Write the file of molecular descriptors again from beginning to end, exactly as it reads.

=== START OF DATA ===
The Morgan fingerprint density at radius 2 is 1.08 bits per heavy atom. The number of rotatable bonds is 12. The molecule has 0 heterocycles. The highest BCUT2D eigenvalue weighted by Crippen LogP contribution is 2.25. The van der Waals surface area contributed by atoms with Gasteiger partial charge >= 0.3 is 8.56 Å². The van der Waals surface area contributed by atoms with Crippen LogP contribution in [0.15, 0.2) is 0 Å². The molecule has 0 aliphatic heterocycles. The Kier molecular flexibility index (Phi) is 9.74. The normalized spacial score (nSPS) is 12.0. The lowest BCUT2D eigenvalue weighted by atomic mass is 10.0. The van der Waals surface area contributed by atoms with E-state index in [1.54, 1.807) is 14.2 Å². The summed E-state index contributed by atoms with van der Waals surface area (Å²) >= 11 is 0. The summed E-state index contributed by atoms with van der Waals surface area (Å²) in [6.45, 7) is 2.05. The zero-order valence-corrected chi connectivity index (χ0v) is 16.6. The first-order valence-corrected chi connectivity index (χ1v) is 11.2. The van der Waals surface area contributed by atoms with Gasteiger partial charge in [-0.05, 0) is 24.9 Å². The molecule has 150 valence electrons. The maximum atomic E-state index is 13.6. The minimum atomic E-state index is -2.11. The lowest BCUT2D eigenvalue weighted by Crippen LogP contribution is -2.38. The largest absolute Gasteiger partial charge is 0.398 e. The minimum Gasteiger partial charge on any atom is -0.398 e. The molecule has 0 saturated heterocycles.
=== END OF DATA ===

The Morgan fingerprint density at radius 2 is 1.08 bits per heavy atom. The number of rotatable bonds is 12. The molecule has 0 heterocycles. The highest BCUT2D eigenvalue weighted by Crippen LogP contribution is 2.25. The van der Waals surface area contributed by atoms with Gasteiger partial charge >= 0.3 is 8.56 Å². The van der Waals surface area contributed by atoms with Crippen LogP contribution in [0.15, 0.2) is 0 Å². The molecule has 0 aliphatic heterocycles. The Kier molecular flexibility index (Phi) is 9.74. The normalized spacial score (nSPS) is 12.0. The lowest BCUT2D eigenvalue weighted by atomic mass is 10.0. The van der Waals surface area contributed by atoms with E-state index in [1.54, 1.807) is 14.2 Å². The summed E-state index contributed by atoms with van der Waals surface area (Å²) >= 11 is 0. The summed E-state index contributed by atoms with van der Waals surface area (Å²) in [6.45, 7) is 2.05. The zero-order valence-corrected chi connectivity index (χ0v) is 16.6. The first-order valence-corrected chi connectivity index (χ1v) is 11.2. The van der Waals surface area contributed by atoms with Gasteiger partial charge in [-0.05, 0) is 24.9 Å². The molecule has 150 valence electrons. The maximum atomic E-state index is 13.6. The minimum atomic E-state index is -2.11. The lowest BCUT2D eigenvalue weighted by Crippen LogP contribution is -2.38. The largest absolute Gasteiger partial charge is 0.398 e. The minimum Gasteiger partial charge on any atom is -0.398 e. The molecule has 0 saturated heterocycles.